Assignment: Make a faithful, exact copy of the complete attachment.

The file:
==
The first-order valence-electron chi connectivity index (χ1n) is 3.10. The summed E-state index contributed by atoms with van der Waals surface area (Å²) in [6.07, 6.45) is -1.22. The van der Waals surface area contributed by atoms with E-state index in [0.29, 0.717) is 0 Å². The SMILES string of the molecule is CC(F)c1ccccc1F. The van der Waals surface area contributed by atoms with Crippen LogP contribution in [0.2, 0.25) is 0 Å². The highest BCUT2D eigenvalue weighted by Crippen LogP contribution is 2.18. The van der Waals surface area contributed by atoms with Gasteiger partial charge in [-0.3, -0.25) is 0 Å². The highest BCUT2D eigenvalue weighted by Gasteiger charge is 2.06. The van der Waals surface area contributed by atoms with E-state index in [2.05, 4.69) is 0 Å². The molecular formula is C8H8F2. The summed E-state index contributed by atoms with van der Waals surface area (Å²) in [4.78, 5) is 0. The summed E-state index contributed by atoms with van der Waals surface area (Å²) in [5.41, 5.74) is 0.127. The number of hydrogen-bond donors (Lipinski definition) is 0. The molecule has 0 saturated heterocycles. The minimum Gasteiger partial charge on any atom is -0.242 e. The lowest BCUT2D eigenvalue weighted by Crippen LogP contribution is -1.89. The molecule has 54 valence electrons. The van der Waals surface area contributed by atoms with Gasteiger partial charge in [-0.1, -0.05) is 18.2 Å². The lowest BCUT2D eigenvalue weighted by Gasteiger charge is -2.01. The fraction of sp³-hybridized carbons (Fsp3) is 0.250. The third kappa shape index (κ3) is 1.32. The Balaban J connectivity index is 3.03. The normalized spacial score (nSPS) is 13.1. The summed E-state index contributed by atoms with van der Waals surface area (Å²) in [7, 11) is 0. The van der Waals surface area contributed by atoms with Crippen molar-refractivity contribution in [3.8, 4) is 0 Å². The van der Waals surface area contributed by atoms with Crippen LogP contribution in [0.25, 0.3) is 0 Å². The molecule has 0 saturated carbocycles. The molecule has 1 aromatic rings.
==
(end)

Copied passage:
The first-order valence-electron chi connectivity index (χ1n) is 3.10. The summed E-state index contributed by atoms with van der Waals surface area (Å²) in [6.07, 6.45) is -1.22. The van der Waals surface area contributed by atoms with E-state index in [0.29, 0.717) is 0 Å². The SMILES string of the molecule is CC(F)c1ccccc1F. The van der Waals surface area contributed by atoms with Crippen LogP contribution in [0.2, 0.25) is 0 Å². The highest BCUT2D eigenvalue weighted by Crippen LogP contribution is 2.18. The van der Waals surface area contributed by atoms with Gasteiger partial charge in [-0.3, -0.25) is 0 Å². The highest BCUT2D eigenvalue weighted by Gasteiger charge is 2.06. The van der Waals surface area contributed by atoms with E-state index in [2.05, 4.69) is 0 Å². The molecular formula is C8H8F2. The summed E-state index contributed by atoms with van der Waals surface area (Å²) in [4.78, 5) is 0. The summed E-state index contributed by atoms with van der Waals surface area (Å²) in [5.41, 5.74) is 0.127. The number of hydrogen-bond donors (Lipinski definition) is 0. The molecule has 0 saturated heterocycles. The minimum Gasteiger partial charge on any atom is -0.242 e. The lowest BCUT2D eigenvalue weighted by Crippen LogP contribution is -1.89. The molecule has 54 valence electrons. The van der Waals surface area contributed by atoms with Gasteiger partial charge in [-0.1, -0.05) is 18.2 Å². The lowest BCUT2D eigenvalue weighted by Gasteiger charge is -2.01. The fraction of sp³-hybridized carbons (Fsp3) is 0.250. The third kappa shape index (κ3) is 1.32. The Balaban J connectivity index is 3.03. The normalized spacial score (nSPS) is 13.1. The summed E-state index contributed by atoms with van der Waals surface area (Å²) in [7, 11) is 0. The van der Waals surface area contributed by atoms with Crippen molar-refractivity contribution in [3.8, 4) is 0 Å². The van der Waals surface area contributed by atoms with Crippen LogP contribution in [0.25, 0.3) is 0 Å². The molecule has 0 saturated carbocycles. The molecule has 1 aromatic rings.